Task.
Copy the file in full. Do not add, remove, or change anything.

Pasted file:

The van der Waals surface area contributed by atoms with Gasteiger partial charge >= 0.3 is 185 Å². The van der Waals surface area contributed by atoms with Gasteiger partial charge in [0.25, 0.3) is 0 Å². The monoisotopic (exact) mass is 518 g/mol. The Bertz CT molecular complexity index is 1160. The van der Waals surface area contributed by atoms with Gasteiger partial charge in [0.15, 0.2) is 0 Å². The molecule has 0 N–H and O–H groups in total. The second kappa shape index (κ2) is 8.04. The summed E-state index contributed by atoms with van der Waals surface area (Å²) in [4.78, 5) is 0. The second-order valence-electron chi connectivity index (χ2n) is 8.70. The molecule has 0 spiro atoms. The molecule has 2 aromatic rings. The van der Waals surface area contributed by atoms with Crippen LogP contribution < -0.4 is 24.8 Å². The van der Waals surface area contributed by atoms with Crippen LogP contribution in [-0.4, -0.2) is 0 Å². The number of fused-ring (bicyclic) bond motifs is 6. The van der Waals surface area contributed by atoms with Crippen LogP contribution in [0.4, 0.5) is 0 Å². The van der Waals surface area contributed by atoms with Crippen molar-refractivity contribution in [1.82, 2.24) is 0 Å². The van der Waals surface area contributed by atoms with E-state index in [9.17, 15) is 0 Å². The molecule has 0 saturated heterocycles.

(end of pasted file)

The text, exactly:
The van der Waals surface area contributed by atoms with Gasteiger partial charge >= 0.3 is 185 Å². The van der Waals surface area contributed by atoms with Gasteiger partial charge in [0.25, 0.3) is 0 Å². The monoisotopic (exact) mass is 518 g/mol. The Bertz CT molecular complexity index is 1160. The van der Waals surface area contributed by atoms with Gasteiger partial charge in [0.15, 0.2) is 0 Å². The molecule has 0 N–H and O–H groups in total. The second kappa shape index (κ2) is 8.04. The summed E-state index contributed by atoms with van der Waals surface area (Å²) in [4.78, 5) is 0. The second-order valence-electron chi connectivity index (χ2n) is 8.70. The molecule has 0 spiro atoms. The molecule has 2 aromatic rings. The van der Waals surface area contributed by atoms with Crippen LogP contribution < -0.4 is 24.8 Å². The van der Waals surface area contributed by atoms with Crippen LogP contribution in [-0.4, -0.2) is 0 Å². The number of fused-ring (bicyclic) bond motifs is 6. The van der Waals surface area contributed by atoms with Crippen LogP contribution in [0.4, 0.5) is 0 Å². The van der Waals surface area contributed by atoms with Crippen molar-refractivity contribution in [1.82, 2.24) is 0 Å². The van der Waals surface area contributed by atoms with E-state index in [9.17, 15) is 0 Å². The molecule has 0 saturated heterocycles.